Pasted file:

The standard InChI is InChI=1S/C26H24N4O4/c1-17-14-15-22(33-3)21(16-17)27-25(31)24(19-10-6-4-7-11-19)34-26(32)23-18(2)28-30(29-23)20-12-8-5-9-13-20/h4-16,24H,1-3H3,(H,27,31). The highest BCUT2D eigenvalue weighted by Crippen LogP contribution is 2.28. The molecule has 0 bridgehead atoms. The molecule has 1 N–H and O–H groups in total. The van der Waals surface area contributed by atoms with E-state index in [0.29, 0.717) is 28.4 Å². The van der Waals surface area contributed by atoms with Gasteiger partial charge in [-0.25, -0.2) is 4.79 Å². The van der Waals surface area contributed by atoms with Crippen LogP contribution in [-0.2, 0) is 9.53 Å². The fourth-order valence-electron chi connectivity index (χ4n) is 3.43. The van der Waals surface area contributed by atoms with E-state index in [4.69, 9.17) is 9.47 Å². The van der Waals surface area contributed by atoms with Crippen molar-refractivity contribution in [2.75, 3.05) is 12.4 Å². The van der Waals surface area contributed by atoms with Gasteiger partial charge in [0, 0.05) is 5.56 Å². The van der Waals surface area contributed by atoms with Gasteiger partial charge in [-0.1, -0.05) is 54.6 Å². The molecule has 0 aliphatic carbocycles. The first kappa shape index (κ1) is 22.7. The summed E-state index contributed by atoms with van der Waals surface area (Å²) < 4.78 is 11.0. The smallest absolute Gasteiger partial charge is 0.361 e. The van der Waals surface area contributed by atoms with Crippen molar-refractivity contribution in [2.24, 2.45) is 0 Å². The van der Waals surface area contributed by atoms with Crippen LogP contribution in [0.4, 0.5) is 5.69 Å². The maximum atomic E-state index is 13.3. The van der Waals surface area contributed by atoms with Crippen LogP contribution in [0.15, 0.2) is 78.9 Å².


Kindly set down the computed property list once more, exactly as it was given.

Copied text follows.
The standard InChI is InChI=1S/C26H24N4O4/c1-17-14-15-22(33-3)21(16-17)27-25(31)24(19-10-6-4-7-11-19)34-26(32)23-18(2)28-30(29-23)20-12-8-5-9-13-20/h4-16,24H,1-3H3,(H,27,31). The highest BCUT2D eigenvalue weighted by Crippen LogP contribution is 2.28. The molecule has 0 bridgehead atoms. The molecule has 1 N–H and O–H groups in total. The van der Waals surface area contributed by atoms with E-state index in [0.29, 0.717) is 28.4 Å². The van der Waals surface area contributed by atoms with Gasteiger partial charge in [-0.25, -0.2) is 4.79 Å². The van der Waals surface area contributed by atoms with Crippen LogP contribution in [-0.2, 0) is 9.53 Å². The fourth-order valence-electron chi connectivity index (χ4n) is 3.43. The van der Waals surface area contributed by atoms with E-state index in [4.69, 9.17) is 9.47 Å². The van der Waals surface area contributed by atoms with Crippen molar-refractivity contribution in [2.75, 3.05) is 12.4 Å². The van der Waals surface area contributed by atoms with Gasteiger partial charge in [0, 0.05) is 5.56 Å². The van der Waals surface area contributed by atoms with Gasteiger partial charge in [-0.1, -0.05) is 54.6 Å². The molecule has 0 aliphatic carbocycles. The first kappa shape index (κ1) is 22.7. The summed E-state index contributed by atoms with van der Waals surface area (Å²) < 4.78 is 11.0. The smallest absolute Gasteiger partial charge is 0.361 e. The van der Waals surface area contributed by atoms with Crippen molar-refractivity contribution in [2.24, 2.45) is 0 Å². The van der Waals surface area contributed by atoms with Crippen LogP contribution in [0.4, 0.5) is 5.69 Å². The maximum atomic E-state index is 13.3. The van der Waals surface area contributed by atoms with Crippen LogP contribution in [0.15, 0.2) is 78.9 Å².